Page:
It was the first of several planned stops in cities considered by their residents to be among the most unsafe in Mexico, to highlight what Galvez says is the government’s failure to tackle spiraling violence.

Nearly 450,000 people have been murdered across Mexico since 2006 when then-president Felipe Calderon launched a controversial anti-drug military campaign, according to official figures.

– ‘Formidable party machinery’ –
Sheinbaum is a staunch supporter and confidant of Lopez Obrador, a leftwing populist who enjoys an approval rating of nearly 70 percent according to Oraculus, but who is required by the constitution to leave office after one term.

The granddaughter of Bulgarian and Lithuanian Jewish migrants, Sheinbaum has vowed to continue Lopez Obrador’s policy agenda.

 

Claudia Sheinbaum, former head of government of Mexico City and current candidate for the presidency of Mexico for the MORENA Party, is visiting the facilities of the Courtyard by Marriott Hotel in Mexico City to present her campaign team that will be supporting her during the contest in the elections for the popularly elected position on June 2 of this year. (Photo by Gerardo Vieyra/NurPhoto)

 

Claudia Sheinbaum, the former head of government of Mexico City and current candidate for the presidency of Mexico for the MORENA Party, is visiting the Courtyard by Marriott Hotel in Mexico City to present her campaign team that will support her during the contest in the elections for the popularly elected position on June 2 of this year. (Photo by Gerardo Vieyra/NurPhoto)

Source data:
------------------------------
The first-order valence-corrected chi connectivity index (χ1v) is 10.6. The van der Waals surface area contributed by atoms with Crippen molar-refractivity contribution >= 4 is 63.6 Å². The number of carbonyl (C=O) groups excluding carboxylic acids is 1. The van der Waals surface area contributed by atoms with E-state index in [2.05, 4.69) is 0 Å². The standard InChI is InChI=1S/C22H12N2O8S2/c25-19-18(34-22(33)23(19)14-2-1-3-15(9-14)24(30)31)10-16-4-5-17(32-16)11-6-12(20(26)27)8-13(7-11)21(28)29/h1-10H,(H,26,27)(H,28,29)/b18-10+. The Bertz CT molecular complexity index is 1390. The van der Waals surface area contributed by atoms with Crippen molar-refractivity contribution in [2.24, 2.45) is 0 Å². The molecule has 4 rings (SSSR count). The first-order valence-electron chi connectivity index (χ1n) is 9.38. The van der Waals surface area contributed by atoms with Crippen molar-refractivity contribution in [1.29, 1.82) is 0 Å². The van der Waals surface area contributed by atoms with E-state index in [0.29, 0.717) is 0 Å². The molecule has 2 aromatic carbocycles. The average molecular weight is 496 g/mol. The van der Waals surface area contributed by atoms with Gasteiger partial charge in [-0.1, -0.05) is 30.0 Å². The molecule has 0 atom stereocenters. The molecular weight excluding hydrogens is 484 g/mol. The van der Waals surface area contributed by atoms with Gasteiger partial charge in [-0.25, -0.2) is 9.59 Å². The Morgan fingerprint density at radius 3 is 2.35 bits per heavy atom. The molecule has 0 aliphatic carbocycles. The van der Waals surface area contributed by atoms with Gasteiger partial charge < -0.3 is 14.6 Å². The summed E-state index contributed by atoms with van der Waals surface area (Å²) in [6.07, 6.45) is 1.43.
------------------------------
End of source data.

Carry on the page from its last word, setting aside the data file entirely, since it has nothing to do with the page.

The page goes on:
“Sheinbaum is in a very strong position, with a significant lead in the polls over Galvez,” analyst Michael Shifter of the Inter-American Dialogue think tank in Washington told AFP.

“Although nothing is impossible in politics, with just over three months to go before the election, it is highly unlikely that Galvez will be able to gain enough ground to make it a competitive race. AMLO is too popular, and the government and party machinery is too formidable,” he added.

Sheinbaum is due to address supporters on Friday afternoon in Mexico City’s main square, the heart of the city she governed from 2018 until last year when she stepped down to run for president.

On the eve of her campaign launch Sheinbaum said that her opponents were “looking for a way to rise in the polls, but there is no way they can do it because we represent the future, and they represent the past.”

 

Presidential candidate for the Citizens’ Movement Party, Jorge Alvarez Maynez, poses with his family after registering as a presidential candidate for the upcoming June 2, 2024, general election at the National Electoral Institute (INE) in Mexico City on February 22, 2024. (Photo by CARL DE SOUZA / AFP)

 

Presidential candidate for the Citizens’ Movement Party, Jorge Alvarez Maynez, greets supporters after officially registering as a presidential candidate for the upcoming June 2, 2024, general election at the National Electoral Institute (INE) in Mexico City on February 22, 2024. (Photo by CARL DE SOUZA / AFP)

 

Galvez represents an opposition coalition made up of the Institutional Revolutionary Party — which ruled the country for more than 70 years until 2000 — the conservative National Action Party and the leftist Party of the Democratic Revolution.

But her background sets her apart from the traditional conservative opposition — she wears Indigenous clothing, uses colloquial language peppered with swear words and is known for traveling around Mexico City by bicycle.